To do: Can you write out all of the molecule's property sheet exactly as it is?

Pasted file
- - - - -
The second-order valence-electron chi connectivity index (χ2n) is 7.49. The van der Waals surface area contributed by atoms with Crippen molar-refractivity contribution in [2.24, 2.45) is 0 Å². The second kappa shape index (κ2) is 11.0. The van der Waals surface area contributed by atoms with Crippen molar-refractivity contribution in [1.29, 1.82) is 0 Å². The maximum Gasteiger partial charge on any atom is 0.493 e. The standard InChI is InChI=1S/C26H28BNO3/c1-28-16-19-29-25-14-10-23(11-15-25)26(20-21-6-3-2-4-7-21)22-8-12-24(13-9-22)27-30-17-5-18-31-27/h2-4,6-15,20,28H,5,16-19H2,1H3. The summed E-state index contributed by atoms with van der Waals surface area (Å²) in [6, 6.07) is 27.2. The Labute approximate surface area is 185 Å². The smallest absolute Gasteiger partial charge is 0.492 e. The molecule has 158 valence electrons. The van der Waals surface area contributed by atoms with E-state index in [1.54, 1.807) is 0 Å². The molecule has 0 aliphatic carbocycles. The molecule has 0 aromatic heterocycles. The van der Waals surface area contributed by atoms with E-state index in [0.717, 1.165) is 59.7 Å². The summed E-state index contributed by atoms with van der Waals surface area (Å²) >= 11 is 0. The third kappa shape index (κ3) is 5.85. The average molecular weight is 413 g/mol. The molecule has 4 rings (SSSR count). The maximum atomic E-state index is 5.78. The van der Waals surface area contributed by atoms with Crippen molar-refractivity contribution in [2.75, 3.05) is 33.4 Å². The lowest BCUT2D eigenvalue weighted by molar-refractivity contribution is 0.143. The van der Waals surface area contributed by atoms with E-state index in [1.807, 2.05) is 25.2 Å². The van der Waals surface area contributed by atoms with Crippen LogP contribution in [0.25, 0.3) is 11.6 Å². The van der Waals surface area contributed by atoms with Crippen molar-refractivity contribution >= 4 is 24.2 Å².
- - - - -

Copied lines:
The second-order valence-electron chi connectivity index (χ2n) is 7.49. The van der Waals surface area contributed by atoms with Crippen molar-refractivity contribution in [2.24, 2.45) is 0 Å². The second kappa shape index (κ2) is 11.0. The van der Waals surface area contributed by atoms with Crippen molar-refractivity contribution in [1.29, 1.82) is 0 Å². The maximum Gasteiger partial charge on any atom is 0.493 e. The standard InChI is InChI=1S/C26H28BNO3/c1-28-16-19-29-25-14-10-23(11-15-25)26(20-21-6-3-2-4-7-21)22-8-12-24(13-9-22)27-30-17-5-18-31-27/h2-4,6-15,20,28H,5,16-19H2,1H3. The summed E-state index contributed by atoms with van der Waals surface area (Å²) in [6, 6.07) is 27.2. The Labute approximate surface area is 185 Å². The smallest absolute Gasteiger partial charge is 0.492 e. The molecule has 158 valence electrons. The van der Waals surface area contributed by atoms with E-state index in [1.54, 1.807) is 0 Å². The molecule has 0 aliphatic carbocycles. The molecule has 0 aromatic heterocycles. The van der Waals surface area contributed by atoms with E-state index in [0.717, 1.165) is 59.7 Å². The summed E-state index contributed by atoms with van der Waals surface area (Å²) >= 11 is 0. The third kappa shape index (κ3) is 5.85. The average molecular weight is 413 g/mol. The molecule has 4 rings (SSSR count). The maximum atomic E-state index is 5.78. The van der Waals surface area contributed by atoms with Crippen molar-refractivity contribution in [2.75, 3.05) is 33.4 Å². The lowest BCUT2D eigenvalue weighted by molar-refractivity contribution is 0.143. The van der Waals surface area contributed by atoms with E-state index in [1.807, 2.05) is 25.2 Å². The van der Waals surface area contributed by atoms with Crippen LogP contribution in [0.25, 0.3) is 11.6 Å². The van der Waals surface area contributed by atoms with Crippen molar-refractivity contribution >= 4 is 24.2 Å².